Harassment in the workplace: limitations on an employer's responsibilities 


May 2012

Employment and Labour Bulletin
Lyndsay A. Wasser, Burke, Heather, student-at-law

The recent introduction of requirements for policies and procedures relating to harassment and workplace violence in Ontario's Occupational Health and Safety Act ("OHSA") has increased the regulatory workload on employers. However, a recent decision by the Ontario Labour Relations Board (the "Board") appears to limit to some extent the scope of an employer's added responsibilities.

In K. Annette Harper v Ludlow Technical Products Canada Ltd., an employee alleged that she was harassed at her workplace by co-workers who had circulated a petition regarding her activities in relation to a product safety issue. She complained to her employer, and then notified the Board that her employer had allegedly failed to investigate her concerns or comply with company procedure for the investigation of harassment complaints. The employee also claimed that, after filing a complaint with the Board, her employer had refused to appropriately process her claims for short-term disability or WSIB benefits in alleged violation of section 50 of the OHSA, which prohibits reprisals against an applicant by his or her employer.

The employer requested that the application be dismissed on the basis that it failed to raise a prima facie violation of section 50 of the OHSA. Under Rule 39.1 of the Board's Rules of Procedure, an application may be dismissed by the Board where the facts do not support the remedy or order requested, even if all the facts as alleged by the claimant are true and provable. The employer contended that because neither it nor any party acting on its behalf was responsible for the alleged harassment of the applicant, and because the alleged harassment was claimed to be related to the applicant's product safety concerns (and complaints regarding product safety are not governed by the OHSA), the application should be dismissed. Further, the employer submitted that the application could not succeed, because the employer had prepared and posted a workplace harassment policy, developed and maintained a program to implement such policy, and provided workers with instruction on such policy, which are the only obligations of an employer under the OHSA with respect to workplace harassment, and there was no dispute that the employer had complied with these obligations.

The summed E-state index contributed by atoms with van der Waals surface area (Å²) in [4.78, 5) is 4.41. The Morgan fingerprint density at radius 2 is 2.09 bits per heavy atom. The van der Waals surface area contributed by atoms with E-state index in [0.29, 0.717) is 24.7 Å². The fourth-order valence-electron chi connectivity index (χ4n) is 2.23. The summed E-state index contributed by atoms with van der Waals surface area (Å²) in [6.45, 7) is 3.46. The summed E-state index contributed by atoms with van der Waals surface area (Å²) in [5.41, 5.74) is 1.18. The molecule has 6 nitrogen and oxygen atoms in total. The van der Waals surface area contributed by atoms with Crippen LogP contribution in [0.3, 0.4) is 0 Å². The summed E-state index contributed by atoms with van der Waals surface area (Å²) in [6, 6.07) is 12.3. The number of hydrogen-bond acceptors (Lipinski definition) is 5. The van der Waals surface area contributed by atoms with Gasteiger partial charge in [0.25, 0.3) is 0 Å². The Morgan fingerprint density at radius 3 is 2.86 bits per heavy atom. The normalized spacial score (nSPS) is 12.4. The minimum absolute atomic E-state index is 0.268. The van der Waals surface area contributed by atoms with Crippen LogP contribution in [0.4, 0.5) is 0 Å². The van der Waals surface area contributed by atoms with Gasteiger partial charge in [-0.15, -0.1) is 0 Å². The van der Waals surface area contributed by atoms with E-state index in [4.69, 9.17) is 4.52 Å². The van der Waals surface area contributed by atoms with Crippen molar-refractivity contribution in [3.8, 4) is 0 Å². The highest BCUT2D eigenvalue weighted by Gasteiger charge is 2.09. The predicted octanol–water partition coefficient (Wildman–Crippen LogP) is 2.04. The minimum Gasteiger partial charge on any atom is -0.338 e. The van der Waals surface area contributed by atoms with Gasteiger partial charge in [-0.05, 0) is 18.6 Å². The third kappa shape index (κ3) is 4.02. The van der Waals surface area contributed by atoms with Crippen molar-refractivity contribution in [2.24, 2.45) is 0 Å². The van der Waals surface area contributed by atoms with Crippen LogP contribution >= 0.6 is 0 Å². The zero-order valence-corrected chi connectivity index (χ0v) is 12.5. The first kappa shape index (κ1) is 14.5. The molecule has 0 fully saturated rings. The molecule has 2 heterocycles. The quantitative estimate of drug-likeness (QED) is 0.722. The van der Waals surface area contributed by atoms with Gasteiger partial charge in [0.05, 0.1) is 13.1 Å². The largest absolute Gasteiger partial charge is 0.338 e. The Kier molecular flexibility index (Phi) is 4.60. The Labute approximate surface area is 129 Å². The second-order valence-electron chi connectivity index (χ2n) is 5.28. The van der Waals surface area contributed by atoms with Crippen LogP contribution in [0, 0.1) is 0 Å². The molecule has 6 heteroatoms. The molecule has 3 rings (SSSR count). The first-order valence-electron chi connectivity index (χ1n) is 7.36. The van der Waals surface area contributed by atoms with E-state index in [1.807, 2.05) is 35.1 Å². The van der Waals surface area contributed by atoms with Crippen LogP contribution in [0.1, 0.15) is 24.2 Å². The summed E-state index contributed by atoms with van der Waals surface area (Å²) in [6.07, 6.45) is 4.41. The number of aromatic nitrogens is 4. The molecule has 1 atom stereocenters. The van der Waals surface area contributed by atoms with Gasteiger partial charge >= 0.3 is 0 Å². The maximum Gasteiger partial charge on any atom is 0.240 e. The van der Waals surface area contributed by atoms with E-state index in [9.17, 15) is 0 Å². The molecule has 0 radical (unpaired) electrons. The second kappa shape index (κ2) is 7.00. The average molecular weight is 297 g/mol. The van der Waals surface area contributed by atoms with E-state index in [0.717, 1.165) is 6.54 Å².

Following an earlier case before the Board, Investia Financial Services Inc., the Vice-Chair noted that under the OHSA, the employer has specific obligations and duties related to harassment and workplace violence, including an assessment of the risks of workplace violence; the establishment of a program to implement the employer's policy countering workplace harassment; and providing information and instruction to employees regarding the employer's workplace harassment policy and program.

However, there is no obligation on the part of the employer, and no jurisdiction provided to the Board, to ensure that the workplace is actually free of harassment. Similarly, the Board has no jurisdiction to ensure that a workplace harassment policy instituted by an employer is effective. Further, section 50 does not protect employees from reprisal in respect of a complaint about the effectiveness of the policy, where such a policy already exists. As a result, the Board dismissed the case as against the employer.

No employer wants to see harassment in its workplace. However, provided that policies and procedures are in place to counter workplace violence and harassment, the employer has complied with its obligations under the OHSA. The Board does not have jurisdiction to address complaints of harassment under the OHSA.

by Lyndsay Wasser

a cautionary note

The foregoing provides only an overview and does not constitute legal advice. Readers are cautioned against making any decisions based on this material alone. Rather, specific legal advice should be obtained.

© McMillan LLP 2012